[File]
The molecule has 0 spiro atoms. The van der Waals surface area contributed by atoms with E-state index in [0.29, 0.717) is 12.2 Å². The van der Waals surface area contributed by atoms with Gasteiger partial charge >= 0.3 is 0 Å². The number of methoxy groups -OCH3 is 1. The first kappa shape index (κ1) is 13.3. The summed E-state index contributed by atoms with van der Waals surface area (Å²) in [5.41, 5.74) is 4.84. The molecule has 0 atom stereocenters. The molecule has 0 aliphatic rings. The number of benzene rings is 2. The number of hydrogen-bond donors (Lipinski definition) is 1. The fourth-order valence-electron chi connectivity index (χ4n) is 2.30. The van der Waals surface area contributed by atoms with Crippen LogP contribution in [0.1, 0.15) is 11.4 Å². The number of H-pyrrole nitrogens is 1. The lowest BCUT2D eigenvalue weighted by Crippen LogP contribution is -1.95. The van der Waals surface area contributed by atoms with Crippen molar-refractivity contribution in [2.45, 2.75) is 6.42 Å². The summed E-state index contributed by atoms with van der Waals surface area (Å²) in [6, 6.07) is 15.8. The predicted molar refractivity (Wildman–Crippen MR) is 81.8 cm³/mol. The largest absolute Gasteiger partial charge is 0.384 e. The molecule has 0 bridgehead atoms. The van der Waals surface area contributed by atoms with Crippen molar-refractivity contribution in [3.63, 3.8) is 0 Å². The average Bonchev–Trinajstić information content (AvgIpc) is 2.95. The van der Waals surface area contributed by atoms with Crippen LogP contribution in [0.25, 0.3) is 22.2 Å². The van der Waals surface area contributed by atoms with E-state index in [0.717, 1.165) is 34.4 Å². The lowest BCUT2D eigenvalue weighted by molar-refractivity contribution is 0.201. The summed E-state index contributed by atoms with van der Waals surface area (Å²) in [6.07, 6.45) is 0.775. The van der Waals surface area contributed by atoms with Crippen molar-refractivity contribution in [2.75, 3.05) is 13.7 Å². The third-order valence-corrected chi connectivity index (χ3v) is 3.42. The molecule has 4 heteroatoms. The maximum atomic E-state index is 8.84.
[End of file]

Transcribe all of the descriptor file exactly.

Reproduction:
The molecule has 0 spiro atoms. The van der Waals surface area contributed by atoms with E-state index in [0.29, 0.717) is 12.2 Å². The van der Waals surface area contributed by atoms with Gasteiger partial charge >= 0.3 is 0 Å². The number of methoxy groups -OCH3 is 1. The first kappa shape index (κ1) is 13.3. The summed E-state index contributed by atoms with van der Waals surface area (Å²) in [5.41, 5.74) is 4.84. The molecule has 0 atom stereocenters. The molecule has 0 aliphatic rings. The number of benzene rings is 2. The number of hydrogen-bond donors (Lipinski definition) is 1. The fourth-order valence-electron chi connectivity index (χ4n) is 2.30. The van der Waals surface area contributed by atoms with Crippen LogP contribution in [0.1, 0.15) is 11.4 Å². The number of H-pyrrole nitrogens is 1. The lowest BCUT2D eigenvalue weighted by Crippen LogP contribution is -1.95. The van der Waals surface area contributed by atoms with Crippen molar-refractivity contribution in [2.45, 2.75) is 6.42 Å². The summed E-state index contributed by atoms with van der Waals surface area (Å²) in [6, 6.07) is 15.8. The predicted molar refractivity (Wildman–Crippen MR) is 81.8 cm³/mol. The largest absolute Gasteiger partial charge is 0.384 e. The molecule has 0 bridgehead atoms. The van der Waals surface area contributed by atoms with Crippen molar-refractivity contribution in [3.63, 3.8) is 0 Å². The average Bonchev–Trinajstić information content (AvgIpc) is 2.95. The van der Waals surface area contributed by atoms with Crippen LogP contribution in [0.25, 0.3) is 22.2 Å². The van der Waals surface area contributed by atoms with E-state index in [0.717, 1.165) is 34.4 Å². The lowest BCUT2D eigenvalue weighted by molar-refractivity contribution is 0.201. The summed E-state index contributed by atoms with van der Waals surface area (Å²) in [6.07, 6.45) is 0.775. The van der Waals surface area contributed by atoms with Crippen molar-refractivity contribution in [2.75, 3.05) is 13.7 Å². The third-order valence-corrected chi connectivity index (χ3v) is 3.42. The molecule has 4 heteroatoms. The maximum atomic E-state index is 8.84.